You’d never know it from the headlines, but we’re not in a recession.
In just the past week, Time proclaimed “The Recession Isn’t Over – and It’s About to Get Much Worse for Some.” USA Today said “Efforts to lift economy out of recession pose risk of financial crisis.” The San Jose Mercury News warned that “The coronavirus recession could do long-term damage to California’s economy.”
So it’s jarring to hear Fed Chairman Jerome Powell say, as he did today, that “the recovery has progressed more quickly than generally expected” and that projections at last month’s meeting of the Federal Open Market Committee “show the recovery continuing at a solid pace.”
Recovery? Solid pace? With the latest week’s initial unemployment claims still more than three times greater than just before the pandemic? What planet’s data is the Fed looking at?
In fact, Powell is right—and so are the rest of us. Understanding how economists talk helps explain why they say there’s no recession and why ordinary civilians feel as if we’re in a bad one.
To an economist, the term “recession” isn’t about the level of economic activity but only about the direction of change. Until March, the direction was up. The economy was growing at a moderate pace; that’s an expansion. Then the coronavirus arrived in a big way; large parts of the economy shut down, and GDP fell 31% in the second quarter. That’s the start of a huge recession. If it lasted long enough, we’d call it a depression, a less formal term among economists.
But, uniquely in U.S. economic history, it didn’t last very long at all. As businesses reopened and Washington injected some $3 trillion into the economy, activity began to rebound. Consumption of goods has bounced back, and business investment is increasing. To an economist, that change in direction of economic activity, from plunging to rising, is the end of a recession and the start of a recovery.
To a non-economist, a recession isn’t about direction of change; it’s about how bad things are, and they’re still bad. The official unemployment rate, 7.9%, is down from its April spike but still higher than it has been in nearly eight years and nearly twice what it was pre-pandemic. The official rate understates the suffering because millions of people have dropped out of the labor force since COVID-19 arrived, and they aren’t counted as unemployed because they’ve given up looking for work. In addition, workers who’ve been furloughed and aren’t working or getting paid are also not counted as unemployed. Powell estimates that the true unemployment rate is around 11%, the highest since 1940.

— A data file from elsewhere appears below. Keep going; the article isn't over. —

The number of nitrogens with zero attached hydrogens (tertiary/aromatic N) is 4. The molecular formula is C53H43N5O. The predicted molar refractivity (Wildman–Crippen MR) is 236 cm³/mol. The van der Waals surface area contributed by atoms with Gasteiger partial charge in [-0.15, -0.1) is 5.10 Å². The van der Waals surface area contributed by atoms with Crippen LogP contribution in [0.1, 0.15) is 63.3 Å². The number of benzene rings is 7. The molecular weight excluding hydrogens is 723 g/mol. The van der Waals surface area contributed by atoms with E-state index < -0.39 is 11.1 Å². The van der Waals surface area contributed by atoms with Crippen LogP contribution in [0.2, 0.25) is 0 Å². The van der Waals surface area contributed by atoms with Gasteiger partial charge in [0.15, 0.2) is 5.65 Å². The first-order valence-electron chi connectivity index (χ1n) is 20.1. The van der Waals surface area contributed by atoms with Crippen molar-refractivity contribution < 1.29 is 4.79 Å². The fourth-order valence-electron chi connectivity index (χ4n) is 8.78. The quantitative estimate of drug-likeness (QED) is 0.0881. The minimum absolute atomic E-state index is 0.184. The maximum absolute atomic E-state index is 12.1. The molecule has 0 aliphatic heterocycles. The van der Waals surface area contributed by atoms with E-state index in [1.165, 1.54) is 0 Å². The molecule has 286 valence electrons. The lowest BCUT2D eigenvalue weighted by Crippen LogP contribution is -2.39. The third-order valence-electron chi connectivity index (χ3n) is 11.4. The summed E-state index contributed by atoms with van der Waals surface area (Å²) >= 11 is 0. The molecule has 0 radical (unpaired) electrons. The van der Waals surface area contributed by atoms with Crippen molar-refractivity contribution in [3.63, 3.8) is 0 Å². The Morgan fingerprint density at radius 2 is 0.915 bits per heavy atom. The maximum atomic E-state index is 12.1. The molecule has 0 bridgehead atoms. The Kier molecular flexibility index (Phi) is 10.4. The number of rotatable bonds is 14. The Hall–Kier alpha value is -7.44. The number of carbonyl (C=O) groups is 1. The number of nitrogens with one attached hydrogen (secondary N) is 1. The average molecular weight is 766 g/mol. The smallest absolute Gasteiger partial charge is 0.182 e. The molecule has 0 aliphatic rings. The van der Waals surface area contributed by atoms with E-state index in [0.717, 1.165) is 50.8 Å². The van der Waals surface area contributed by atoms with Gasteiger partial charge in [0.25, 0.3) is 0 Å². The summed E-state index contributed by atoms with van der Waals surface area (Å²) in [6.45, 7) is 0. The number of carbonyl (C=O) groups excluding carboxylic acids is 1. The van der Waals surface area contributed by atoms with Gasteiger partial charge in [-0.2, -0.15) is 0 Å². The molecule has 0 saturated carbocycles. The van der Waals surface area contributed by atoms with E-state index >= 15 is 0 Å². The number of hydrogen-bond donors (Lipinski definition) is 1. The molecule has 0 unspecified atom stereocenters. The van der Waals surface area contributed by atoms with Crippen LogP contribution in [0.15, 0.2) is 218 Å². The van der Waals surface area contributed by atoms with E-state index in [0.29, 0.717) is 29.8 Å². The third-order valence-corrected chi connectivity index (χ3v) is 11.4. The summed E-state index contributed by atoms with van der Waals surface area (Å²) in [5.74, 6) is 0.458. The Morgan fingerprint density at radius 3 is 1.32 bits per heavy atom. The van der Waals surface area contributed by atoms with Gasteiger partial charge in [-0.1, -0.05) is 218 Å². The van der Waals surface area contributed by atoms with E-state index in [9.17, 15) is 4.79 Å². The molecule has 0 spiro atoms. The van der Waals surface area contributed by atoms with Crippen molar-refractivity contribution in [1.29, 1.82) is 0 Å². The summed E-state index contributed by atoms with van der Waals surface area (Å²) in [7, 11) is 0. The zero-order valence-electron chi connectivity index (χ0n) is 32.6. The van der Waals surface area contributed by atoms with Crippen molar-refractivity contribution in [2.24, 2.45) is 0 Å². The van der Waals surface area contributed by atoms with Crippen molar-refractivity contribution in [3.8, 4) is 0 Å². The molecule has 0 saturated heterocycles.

Combine those facts with the end of additional federal unemployment benefits in early August, and it’s easy to see why most people think we’re still in a severe recession. The Congressional Budget Office forecasts that GDP won’t get back up to its pre-pandemic level until the third quarter of 2022.
Maybe the best way to say it is this: We’re slowly climbing out of a very deep hole, and we won’t be entirely out for quite a long time. For economists, the key words are “climbing out.” For everybody else, the key words are “very deep hole.”
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